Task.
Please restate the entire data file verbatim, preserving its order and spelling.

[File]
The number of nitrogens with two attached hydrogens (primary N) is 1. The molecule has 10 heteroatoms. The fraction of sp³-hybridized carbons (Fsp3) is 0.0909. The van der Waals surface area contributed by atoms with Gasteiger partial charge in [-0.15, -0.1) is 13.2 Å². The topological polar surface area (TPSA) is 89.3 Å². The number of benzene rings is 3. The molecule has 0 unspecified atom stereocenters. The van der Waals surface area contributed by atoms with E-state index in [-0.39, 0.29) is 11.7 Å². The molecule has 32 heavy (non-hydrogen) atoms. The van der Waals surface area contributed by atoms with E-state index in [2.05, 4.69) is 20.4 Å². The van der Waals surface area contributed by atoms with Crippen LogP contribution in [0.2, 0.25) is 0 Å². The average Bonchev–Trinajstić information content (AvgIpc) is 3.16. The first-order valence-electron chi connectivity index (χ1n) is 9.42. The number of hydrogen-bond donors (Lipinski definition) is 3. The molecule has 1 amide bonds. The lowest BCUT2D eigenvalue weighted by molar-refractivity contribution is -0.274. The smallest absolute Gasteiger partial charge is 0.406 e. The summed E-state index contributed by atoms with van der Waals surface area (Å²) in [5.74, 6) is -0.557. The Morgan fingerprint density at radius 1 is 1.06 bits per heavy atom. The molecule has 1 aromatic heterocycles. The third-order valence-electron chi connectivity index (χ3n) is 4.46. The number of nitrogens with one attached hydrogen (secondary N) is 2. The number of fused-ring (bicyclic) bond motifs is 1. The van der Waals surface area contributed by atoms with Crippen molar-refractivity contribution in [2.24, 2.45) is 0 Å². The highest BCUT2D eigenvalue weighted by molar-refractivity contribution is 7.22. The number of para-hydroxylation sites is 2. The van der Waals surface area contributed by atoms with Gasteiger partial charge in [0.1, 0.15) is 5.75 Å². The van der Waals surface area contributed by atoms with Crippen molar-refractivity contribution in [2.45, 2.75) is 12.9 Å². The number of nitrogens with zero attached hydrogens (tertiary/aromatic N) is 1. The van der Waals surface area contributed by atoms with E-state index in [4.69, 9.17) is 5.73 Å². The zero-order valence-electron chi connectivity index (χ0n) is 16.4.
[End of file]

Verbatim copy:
The number of nitrogens with two attached hydrogens (primary N) is 1. The molecule has 10 heteroatoms. The fraction of sp³-hybridized carbons (Fsp3) is 0.0909. The van der Waals surface area contributed by atoms with Gasteiger partial charge in [-0.15, -0.1) is 13.2 Å². The topological polar surface area (TPSA) is 89.3 Å². The number of benzene rings is 3. The molecule has 0 unspecified atom stereocenters. The van der Waals surface area contributed by atoms with E-state index in [-0.39, 0.29) is 11.7 Å². The molecule has 32 heavy (non-hydrogen) atoms. The van der Waals surface area contributed by atoms with E-state index in [2.05, 4.69) is 20.4 Å². The van der Waals surface area contributed by atoms with Crippen LogP contribution in [0.2, 0.25) is 0 Å². The average Bonchev–Trinajstić information content (AvgIpc) is 3.16. The first-order valence-electron chi connectivity index (χ1n) is 9.42. The number of hydrogen-bond donors (Lipinski definition) is 3. The molecule has 1 amide bonds. The lowest BCUT2D eigenvalue weighted by molar-refractivity contribution is -0.274. The smallest absolute Gasteiger partial charge is 0.406 e. The summed E-state index contributed by atoms with van der Waals surface area (Å²) in [5.74, 6) is -0.557. The Morgan fingerprint density at radius 1 is 1.06 bits per heavy atom. The molecule has 1 aromatic heterocycles. The third-order valence-electron chi connectivity index (χ3n) is 4.46. The number of nitrogens with one attached hydrogen (secondary N) is 2. The number of fused-ring (bicyclic) bond motifs is 1. The van der Waals surface area contributed by atoms with Crippen molar-refractivity contribution in [2.24, 2.45) is 0 Å². The highest BCUT2D eigenvalue weighted by molar-refractivity contribution is 7.22. The number of para-hydroxylation sites is 2. The van der Waals surface area contributed by atoms with Gasteiger partial charge in [0.1, 0.15) is 5.75 Å². The van der Waals surface area contributed by atoms with Crippen molar-refractivity contribution in [2.45, 2.75) is 12.9 Å². The number of nitrogens with zero attached hydrogens (tertiary/aromatic N) is 1. The van der Waals surface area contributed by atoms with E-state index in [4.69, 9.17) is 5.73 Å². The zero-order valence-electron chi connectivity index (χ0n) is 16.4.